Cyberterror: The next time you put your card in the machine- be afraid, be very afraid

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By Chris Bishop.

The next time you put your credit card into the machine, be afraid, be very afraid. Ogenene man’s terrorist can be another man’s cash cow, according to two of the world’s leading experts on cyber-terrorism.

Retired  four star general, in the US Marines, John Allen, a former commander of NATO’s International Security Assistance Forces, and Karin Von Hippel, a former senior adviser to the US Department of State, who worked on security for the United Nations and European Union in Somalia and Kosovo, spoke at the World Economic Forum in Davos, Switzerland Wednesday. They painted a bleak picture of threats and radicalism lurking on the dark web.

“I wouldn’t put my credit card into a machine today. This is happening right now,” says Allen when I asked him about how far away were we from cyber-terrorism cleaning out bank accounts.

“A cyber terrorist can open a bank account on a Monday; start cleaning people’s accounts out on a Tuesday and start supplying money to their cause on a Wednesday. I saw a case of a bank in Bangladesh that was cleaned out of $80 million dollars in one day. We have to develop strong systems to defend our financial systems.”

Cyber- terrorists were becoming ever more clever and ubiquitous, said Von Hippel. The Islamic Isis movement, in Syria, attracted 40,000 volunteers from 120 countries and many of them used the internet to further their cause.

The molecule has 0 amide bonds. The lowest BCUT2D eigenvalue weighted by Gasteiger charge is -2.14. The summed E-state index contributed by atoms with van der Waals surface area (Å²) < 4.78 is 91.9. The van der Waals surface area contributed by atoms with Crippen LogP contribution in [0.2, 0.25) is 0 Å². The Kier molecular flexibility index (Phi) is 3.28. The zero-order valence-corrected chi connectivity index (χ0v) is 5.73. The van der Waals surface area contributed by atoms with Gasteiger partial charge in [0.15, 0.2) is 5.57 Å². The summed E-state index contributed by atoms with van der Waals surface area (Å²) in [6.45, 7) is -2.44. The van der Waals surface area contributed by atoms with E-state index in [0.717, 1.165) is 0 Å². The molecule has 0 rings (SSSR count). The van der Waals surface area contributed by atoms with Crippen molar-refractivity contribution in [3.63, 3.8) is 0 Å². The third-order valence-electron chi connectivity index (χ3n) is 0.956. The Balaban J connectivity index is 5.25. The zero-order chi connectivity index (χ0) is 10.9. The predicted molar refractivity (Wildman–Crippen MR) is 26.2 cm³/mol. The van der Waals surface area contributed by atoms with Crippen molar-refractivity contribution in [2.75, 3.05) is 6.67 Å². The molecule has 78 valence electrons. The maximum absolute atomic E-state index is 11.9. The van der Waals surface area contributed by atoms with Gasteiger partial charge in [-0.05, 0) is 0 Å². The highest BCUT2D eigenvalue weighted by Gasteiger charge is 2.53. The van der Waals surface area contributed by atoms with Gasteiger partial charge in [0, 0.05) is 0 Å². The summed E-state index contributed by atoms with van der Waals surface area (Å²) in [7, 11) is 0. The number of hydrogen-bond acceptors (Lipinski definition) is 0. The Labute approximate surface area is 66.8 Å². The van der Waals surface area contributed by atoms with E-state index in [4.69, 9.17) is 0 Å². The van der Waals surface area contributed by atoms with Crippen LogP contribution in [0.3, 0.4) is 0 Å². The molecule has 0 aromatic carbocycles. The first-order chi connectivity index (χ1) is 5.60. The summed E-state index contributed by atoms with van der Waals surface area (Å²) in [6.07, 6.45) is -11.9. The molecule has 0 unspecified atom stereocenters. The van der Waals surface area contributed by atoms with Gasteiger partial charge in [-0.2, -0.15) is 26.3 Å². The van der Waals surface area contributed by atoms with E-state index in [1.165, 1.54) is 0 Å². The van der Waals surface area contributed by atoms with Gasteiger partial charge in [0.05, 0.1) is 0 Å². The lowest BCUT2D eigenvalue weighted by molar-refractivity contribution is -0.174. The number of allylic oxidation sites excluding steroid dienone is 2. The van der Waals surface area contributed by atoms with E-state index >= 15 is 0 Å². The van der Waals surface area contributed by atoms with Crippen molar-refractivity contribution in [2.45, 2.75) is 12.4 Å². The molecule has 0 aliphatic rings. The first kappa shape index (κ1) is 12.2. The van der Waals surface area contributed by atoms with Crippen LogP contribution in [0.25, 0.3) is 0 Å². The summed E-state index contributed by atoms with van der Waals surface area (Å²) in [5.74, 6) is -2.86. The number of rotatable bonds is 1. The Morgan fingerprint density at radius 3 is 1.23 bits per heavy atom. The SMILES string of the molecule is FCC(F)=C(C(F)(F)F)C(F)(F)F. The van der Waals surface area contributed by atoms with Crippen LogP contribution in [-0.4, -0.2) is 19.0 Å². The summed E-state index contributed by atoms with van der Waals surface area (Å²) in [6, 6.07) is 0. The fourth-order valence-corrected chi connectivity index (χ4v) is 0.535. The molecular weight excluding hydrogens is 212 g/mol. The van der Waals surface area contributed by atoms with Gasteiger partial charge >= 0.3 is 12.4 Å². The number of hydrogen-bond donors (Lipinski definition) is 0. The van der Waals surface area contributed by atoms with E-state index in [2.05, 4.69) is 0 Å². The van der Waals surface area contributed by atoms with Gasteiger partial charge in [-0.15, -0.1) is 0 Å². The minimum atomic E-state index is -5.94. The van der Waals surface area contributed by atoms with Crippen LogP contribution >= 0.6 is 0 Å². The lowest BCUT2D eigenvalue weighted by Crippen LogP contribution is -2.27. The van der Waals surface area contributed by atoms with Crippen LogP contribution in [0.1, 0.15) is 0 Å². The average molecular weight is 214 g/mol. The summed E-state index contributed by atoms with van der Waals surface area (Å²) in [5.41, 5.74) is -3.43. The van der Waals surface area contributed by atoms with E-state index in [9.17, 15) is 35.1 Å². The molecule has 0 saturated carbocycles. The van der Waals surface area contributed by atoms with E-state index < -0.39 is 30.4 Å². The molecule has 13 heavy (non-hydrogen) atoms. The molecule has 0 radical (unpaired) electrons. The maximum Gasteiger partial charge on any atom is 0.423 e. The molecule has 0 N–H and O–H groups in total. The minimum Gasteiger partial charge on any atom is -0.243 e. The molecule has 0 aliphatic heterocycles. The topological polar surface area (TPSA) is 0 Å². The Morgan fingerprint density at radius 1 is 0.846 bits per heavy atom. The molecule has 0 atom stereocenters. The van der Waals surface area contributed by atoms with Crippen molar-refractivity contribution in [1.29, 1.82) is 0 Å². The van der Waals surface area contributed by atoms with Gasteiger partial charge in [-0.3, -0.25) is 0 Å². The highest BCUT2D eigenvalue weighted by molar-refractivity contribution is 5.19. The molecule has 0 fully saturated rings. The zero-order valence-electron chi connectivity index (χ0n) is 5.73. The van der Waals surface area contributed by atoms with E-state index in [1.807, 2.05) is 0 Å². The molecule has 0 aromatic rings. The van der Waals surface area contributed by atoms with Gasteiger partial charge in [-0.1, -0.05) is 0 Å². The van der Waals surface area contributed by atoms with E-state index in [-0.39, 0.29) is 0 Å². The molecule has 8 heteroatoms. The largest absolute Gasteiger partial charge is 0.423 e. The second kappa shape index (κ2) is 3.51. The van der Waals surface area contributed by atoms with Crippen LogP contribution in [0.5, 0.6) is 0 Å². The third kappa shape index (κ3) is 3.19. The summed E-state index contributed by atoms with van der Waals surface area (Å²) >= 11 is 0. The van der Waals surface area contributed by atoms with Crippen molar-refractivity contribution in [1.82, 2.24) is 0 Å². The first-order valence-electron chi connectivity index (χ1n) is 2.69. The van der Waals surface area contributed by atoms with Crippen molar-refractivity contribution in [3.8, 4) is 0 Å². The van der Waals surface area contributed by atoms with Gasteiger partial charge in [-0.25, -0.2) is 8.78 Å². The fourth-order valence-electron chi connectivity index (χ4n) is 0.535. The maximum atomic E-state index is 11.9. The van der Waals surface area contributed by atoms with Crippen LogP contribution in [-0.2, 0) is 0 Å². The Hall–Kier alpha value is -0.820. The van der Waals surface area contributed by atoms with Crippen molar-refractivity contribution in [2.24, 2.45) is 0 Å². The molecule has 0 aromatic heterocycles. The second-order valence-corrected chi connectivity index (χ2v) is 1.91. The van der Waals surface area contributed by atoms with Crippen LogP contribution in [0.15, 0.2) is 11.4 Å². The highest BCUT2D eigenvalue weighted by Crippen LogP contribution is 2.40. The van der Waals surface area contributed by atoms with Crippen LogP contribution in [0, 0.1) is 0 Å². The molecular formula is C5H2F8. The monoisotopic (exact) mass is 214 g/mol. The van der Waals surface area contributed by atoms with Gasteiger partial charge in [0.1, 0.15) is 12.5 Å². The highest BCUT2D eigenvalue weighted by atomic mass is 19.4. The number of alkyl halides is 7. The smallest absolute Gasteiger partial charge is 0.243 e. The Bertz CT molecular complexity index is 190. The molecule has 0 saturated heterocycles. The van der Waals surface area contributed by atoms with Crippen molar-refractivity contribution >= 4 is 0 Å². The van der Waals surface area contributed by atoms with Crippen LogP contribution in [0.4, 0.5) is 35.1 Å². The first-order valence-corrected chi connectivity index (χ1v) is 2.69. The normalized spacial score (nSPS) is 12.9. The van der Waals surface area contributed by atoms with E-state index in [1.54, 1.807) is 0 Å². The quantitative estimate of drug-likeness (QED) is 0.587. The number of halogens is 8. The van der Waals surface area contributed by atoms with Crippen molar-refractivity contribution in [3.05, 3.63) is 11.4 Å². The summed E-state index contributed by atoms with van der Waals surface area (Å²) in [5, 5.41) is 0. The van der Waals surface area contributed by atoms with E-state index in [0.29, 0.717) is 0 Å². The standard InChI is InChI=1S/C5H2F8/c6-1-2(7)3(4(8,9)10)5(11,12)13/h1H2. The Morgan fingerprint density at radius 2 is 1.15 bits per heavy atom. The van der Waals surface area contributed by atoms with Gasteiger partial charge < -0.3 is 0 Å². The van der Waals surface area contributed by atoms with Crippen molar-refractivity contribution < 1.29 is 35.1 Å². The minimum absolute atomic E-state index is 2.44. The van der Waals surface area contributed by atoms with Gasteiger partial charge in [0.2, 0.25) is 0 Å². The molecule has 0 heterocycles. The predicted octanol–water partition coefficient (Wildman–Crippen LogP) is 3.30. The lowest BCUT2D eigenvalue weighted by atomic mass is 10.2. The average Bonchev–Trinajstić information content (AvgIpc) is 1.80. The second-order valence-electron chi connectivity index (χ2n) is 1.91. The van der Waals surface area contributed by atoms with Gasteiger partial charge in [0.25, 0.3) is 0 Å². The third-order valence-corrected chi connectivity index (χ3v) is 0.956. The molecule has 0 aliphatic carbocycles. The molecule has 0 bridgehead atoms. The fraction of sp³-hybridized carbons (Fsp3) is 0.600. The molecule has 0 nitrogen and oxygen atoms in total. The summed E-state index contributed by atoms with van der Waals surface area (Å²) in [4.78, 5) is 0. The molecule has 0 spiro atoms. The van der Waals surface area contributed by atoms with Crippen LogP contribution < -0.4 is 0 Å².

“They are all out there in the cloud and the dark web doing their work. They move so fast that it is very hard to keep up with,” says Von Hippel.

Allen said it was up to the world to combat this by spending more money of tackling the root causes of this so called cyber-terrorism.

“If we spent half as much money on easing the causes of this terrorism, as we do fighting it, we would not drive so many youths into the arms of the radicals,” says Allen.

But despite these doomsday predictions, Von Hippel pointed out that people should not panic.

“Despite all of this, you’ve still got a bigger chance of dying in the bathtub than you do in a terrorist attack,” she quipped at the end of the eye-opening session.

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